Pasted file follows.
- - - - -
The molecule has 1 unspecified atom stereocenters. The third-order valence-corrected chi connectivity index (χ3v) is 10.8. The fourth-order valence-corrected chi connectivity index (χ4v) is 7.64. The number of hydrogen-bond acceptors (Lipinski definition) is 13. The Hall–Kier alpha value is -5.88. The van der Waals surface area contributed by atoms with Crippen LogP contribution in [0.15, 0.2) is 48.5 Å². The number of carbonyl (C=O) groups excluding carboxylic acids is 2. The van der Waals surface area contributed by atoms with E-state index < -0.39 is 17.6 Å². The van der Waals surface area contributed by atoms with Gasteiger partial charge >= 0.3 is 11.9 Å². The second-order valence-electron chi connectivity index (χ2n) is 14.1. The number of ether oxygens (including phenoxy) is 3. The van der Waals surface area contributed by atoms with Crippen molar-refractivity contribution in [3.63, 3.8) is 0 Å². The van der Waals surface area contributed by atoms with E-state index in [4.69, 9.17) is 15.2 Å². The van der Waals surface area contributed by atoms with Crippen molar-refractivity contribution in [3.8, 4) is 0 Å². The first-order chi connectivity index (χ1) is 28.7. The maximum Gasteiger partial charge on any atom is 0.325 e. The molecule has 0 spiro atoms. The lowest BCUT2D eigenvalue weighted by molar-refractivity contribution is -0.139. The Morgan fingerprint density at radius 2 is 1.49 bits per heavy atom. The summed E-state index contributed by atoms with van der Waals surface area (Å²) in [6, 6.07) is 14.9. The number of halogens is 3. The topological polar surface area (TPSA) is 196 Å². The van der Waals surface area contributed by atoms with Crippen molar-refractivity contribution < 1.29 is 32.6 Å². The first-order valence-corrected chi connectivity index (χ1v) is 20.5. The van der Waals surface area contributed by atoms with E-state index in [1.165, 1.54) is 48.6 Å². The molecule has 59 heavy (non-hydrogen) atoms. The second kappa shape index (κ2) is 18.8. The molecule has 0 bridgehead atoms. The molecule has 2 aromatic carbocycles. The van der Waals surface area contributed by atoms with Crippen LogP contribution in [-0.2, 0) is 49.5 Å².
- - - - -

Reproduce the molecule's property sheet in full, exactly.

The molecule has 1 unspecified atom stereocenters. The third-order valence-corrected chi connectivity index (χ3v) is 10.8. The fourth-order valence-corrected chi connectivity index (χ4v) is 7.64. The number of hydrogen-bond acceptors (Lipinski definition) is 13. The Hall–Kier alpha value is -5.88. The van der Waals surface area contributed by atoms with Crippen LogP contribution in [0.15, 0.2) is 48.5 Å². The number of carbonyl (C=O) groups excluding carboxylic acids is 2. The van der Waals surface area contributed by atoms with E-state index < -0.39 is 17.6 Å². The van der Waals surface area contributed by atoms with Gasteiger partial charge >= 0.3 is 11.9 Å². The second-order valence-electron chi connectivity index (χ2n) is 14.1. The number of ether oxygens (including phenoxy) is 3. The van der Waals surface area contributed by atoms with Crippen molar-refractivity contribution in [3.63, 3.8) is 0 Å². The van der Waals surface area contributed by atoms with E-state index in [4.69, 9.17) is 15.2 Å². The van der Waals surface area contributed by atoms with Crippen molar-refractivity contribution in [3.8, 4) is 0 Å². The first-order chi connectivity index (χ1) is 28.7. The maximum Gasteiger partial charge on any atom is 0.325 e. The molecule has 0 spiro atoms. The lowest BCUT2D eigenvalue weighted by molar-refractivity contribution is -0.139. The Morgan fingerprint density at radius 2 is 1.49 bits per heavy atom. The summed E-state index contributed by atoms with van der Waals surface area (Å²) in [6, 6.07) is 14.9. The number of halogens is 3. The topological polar surface area (TPSA) is 196 Å². The van der Waals surface area contributed by atoms with Crippen molar-refractivity contribution < 1.29 is 32.6 Å². The first-order valence-corrected chi connectivity index (χ1v) is 20.5. The van der Waals surface area contributed by atoms with E-state index in [1.165, 1.54) is 48.6 Å². The molecule has 59 heavy (non-hydrogen) atoms. The second kappa shape index (κ2) is 18.8. The molecule has 0 bridgehead atoms. The molecule has 2 aromatic carbocycles. The van der Waals surface area contributed by atoms with Crippen LogP contribution in [-0.2, 0) is 49.5 Å².